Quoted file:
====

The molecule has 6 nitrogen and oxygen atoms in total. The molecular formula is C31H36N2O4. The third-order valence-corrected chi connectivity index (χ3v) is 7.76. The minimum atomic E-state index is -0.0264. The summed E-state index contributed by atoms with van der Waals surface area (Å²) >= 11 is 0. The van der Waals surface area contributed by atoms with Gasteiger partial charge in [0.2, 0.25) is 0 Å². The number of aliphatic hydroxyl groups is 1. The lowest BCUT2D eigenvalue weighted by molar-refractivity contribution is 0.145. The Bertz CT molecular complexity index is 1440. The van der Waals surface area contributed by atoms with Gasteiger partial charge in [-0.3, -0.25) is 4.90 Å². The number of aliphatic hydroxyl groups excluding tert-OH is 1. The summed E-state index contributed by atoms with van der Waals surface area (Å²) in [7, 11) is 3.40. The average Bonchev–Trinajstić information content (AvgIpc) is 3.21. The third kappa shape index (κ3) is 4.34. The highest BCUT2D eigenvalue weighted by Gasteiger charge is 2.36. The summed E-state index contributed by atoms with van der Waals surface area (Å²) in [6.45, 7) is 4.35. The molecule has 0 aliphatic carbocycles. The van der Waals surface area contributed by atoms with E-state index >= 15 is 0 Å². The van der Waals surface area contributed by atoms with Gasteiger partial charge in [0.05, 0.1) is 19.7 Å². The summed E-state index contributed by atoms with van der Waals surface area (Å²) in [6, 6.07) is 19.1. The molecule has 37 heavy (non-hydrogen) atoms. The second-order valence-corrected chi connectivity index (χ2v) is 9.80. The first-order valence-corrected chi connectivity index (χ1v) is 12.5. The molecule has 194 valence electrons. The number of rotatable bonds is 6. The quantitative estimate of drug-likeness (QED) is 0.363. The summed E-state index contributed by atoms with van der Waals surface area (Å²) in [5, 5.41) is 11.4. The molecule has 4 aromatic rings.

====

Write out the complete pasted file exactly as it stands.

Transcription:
The molecule has 6 nitrogen and oxygen atoms in total. The molecular formula is C31H36N2O4. The third-order valence-corrected chi connectivity index (χ3v) is 7.76. The minimum atomic E-state index is -0.0264. The summed E-state index contributed by atoms with van der Waals surface area (Å²) >= 11 is 0. The van der Waals surface area contributed by atoms with Gasteiger partial charge in [0.2, 0.25) is 0 Å². The number of aliphatic hydroxyl groups is 1. The lowest BCUT2D eigenvalue weighted by molar-refractivity contribution is 0.145. The Bertz CT molecular complexity index is 1440. The van der Waals surface area contributed by atoms with Gasteiger partial charge in [-0.3, -0.25) is 4.90 Å². The number of aliphatic hydroxyl groups excluding tert-OH is 1. The summed E-state index contributed by atoms with van der Waals surface area (Å²) in [7, 11) is 3.40. The average Bonchev–Trinajstić information content (AvgIpc) is 3.21. The third kappa shape index (κ3) is 4.34. The highest BCUT2D eigenvalue weighted by Gasteiger charge is 2.36. The summed E-state index contributed by atoms with van der Waals surface area (Å²) in [6.45, 7) is 4.35. The molecule has 0 aliphatic carbocycles. The van der Waals surface area contributed by atoms with E-state index >= 15 is 0 Å². The van der Waals surface area contributed by atoms with Gasteiger partial charge in [0.05, 0.1) is 19.7 Å². The summed E-state index contributed by atoms with van der Waals surface area (Å²) in [6, 6.07) is 19.1. The molecule has 37 heavy (non-hydrogen) atoms. The second-order valence-corrected chi connectivity index (χ2v) is 9.80. The first-order valence-corrected chi connectivity index (χ1v) is 12.5. The molecule has 194 valence electrons. The number of rotatable bonds is 6. The quantitative estimate of drug-likeness (QED) is 0.363. The summed E-state index contributed by atoms with van der Waals surface area (Å²) in [5, 5.41) is 11.4. The molecule has 4 aromatic rings.